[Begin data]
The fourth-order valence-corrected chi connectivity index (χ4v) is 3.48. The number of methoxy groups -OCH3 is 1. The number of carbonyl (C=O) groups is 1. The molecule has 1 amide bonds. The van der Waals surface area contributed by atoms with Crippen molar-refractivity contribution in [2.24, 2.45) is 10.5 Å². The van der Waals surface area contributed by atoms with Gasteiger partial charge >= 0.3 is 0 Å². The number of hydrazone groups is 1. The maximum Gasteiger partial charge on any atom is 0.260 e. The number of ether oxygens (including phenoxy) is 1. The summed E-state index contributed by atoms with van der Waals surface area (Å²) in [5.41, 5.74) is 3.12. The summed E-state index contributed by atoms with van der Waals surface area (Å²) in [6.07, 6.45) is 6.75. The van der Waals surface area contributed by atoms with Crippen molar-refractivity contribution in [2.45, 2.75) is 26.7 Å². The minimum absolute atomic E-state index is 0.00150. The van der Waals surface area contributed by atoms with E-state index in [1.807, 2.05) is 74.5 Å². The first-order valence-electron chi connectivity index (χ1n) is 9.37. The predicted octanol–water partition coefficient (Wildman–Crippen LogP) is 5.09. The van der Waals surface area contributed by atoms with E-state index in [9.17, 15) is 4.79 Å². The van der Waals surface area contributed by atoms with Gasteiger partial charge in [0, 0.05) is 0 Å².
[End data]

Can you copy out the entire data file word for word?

The fourth-order valence-corrected chi connectivity index (χ4v) is 3.48. The number of methoxy groups -OCH3 is 1. The number of carbonyl (C=O) groups is 1. The molecule has 1 amide bonds. The van der Waals surface area contributed by atoms with Crippen molar-refractivity contribution in [2.24, 2.45) is 10.5 Å². The van der Waals surface area contributed by atoms with Gasteiger partial charge >= 0.3 is 0 Å². The number of hydrazone groups is 1. The maximum Gasteiger partial charge on any atom is 0.260 e. The number of ether oxygens (including phenoxy) is 1. The summed E-state index contributed by atoms with van der Waals surface area (Å²) in [5.41, 5.74) is 3.12. The summed E-state index contributed by atoms with van der Waals surface area (Å²) in [6.07, 6.45) is 6.75. The van der Waals surface area contributed by atoms with Crippen molar-refractivity contribution in [2.45, 2.75) is 26.7 Å². The minimum absolute atomic E-state index is 0.00150. The van der Waals surface area contributed by atoms with E-state index in [1.807, 2.05) is 74.5 Å². The first-order valence-electron chi connectivity index (χ1n) is 9.37. The predicted octanol–water partition coefficient (Wildman–Crippen LogP) is 5.09. The van der Waals surface area contributed by atoms with E-state index in [9.17, 15) is 4.79 Å². The van der Waals surface area contributed by atoms with Gasteiger partial charge in [0, 0.05) is 0 Å².